Some economists have predicted that the South African economy could go into a depression if the current conditions continue. The economy was already in a recession before the COVID-19 pandemic put a spanner in the works, sending it into a tailspin.
The National Treasury and the Reserve Bank expect the economy to contract by as much as 6.1%, but some economists expect even worse numbers.
The world finds itself in unchartered territory because of the COVID-19 pandemic and South Africa is not excluded.
Supply chains have been disrupted and trade has almost come to a standstill. Many companies have been forced to shut their doors as governments try to curb the spread of the coronavirus.
Some economists say recovery is not in sight at the moment, but rather a depression – which is a severe and prolonged downturn in economic activity – is likely.
Business for South Africa says between one and 4 million jobs are at risk:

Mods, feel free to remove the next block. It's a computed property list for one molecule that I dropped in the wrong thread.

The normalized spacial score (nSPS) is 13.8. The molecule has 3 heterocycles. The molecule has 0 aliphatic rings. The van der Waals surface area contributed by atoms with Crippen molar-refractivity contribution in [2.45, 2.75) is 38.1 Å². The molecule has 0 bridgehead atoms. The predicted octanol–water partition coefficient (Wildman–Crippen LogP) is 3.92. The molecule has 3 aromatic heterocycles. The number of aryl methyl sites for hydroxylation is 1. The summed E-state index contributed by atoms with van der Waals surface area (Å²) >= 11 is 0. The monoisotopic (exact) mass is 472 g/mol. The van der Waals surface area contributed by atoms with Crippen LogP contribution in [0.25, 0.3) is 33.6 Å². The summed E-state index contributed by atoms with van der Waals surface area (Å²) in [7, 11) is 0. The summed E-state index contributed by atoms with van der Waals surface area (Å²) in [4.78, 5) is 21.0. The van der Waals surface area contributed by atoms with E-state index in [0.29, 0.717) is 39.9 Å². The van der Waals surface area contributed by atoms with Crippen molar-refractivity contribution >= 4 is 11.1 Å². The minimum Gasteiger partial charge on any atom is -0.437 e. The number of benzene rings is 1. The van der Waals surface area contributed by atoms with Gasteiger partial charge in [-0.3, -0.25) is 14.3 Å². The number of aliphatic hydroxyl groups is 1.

Economic depression is defined as recessions lasting longer than three years or resulting in a drop in annual Gross Domestic Product of at least 10%. Some companies are not expected to be able to re-open when the lockdown finally comes to an end. They will go down with hundreds of thousands of jobs as well as the much-needed tax revenue.
Chief Economist at the Centre for Risk Analysis, Ian Cruickshank, expects unemployment to continue its upward trajectory.
“Extending into depression is a possibility. What is depression? – and the difference between a depression and recession? – A recession is at least two consecutive quarters of where we have quarterly GDP data contract. A depression is when this goes on and on and we don’t see a recovery….the only letters that can define the stage where we are is RIP….. We need stimulus measures which can turn the potential depression into a recovery situation that is not in sight at the moment though.”
The higher unemployment will present more pressure on the already strained government finances as more people will require assistance.
Meanwhile, Southern Africa – Towards Inclusive Economic Development (SA-TIED) has released an initial analysis of the impact of COVID-19 on the South African economy.
In the video below, Professor Channing Arndt, who is a leader in the programme discusses the economic situation: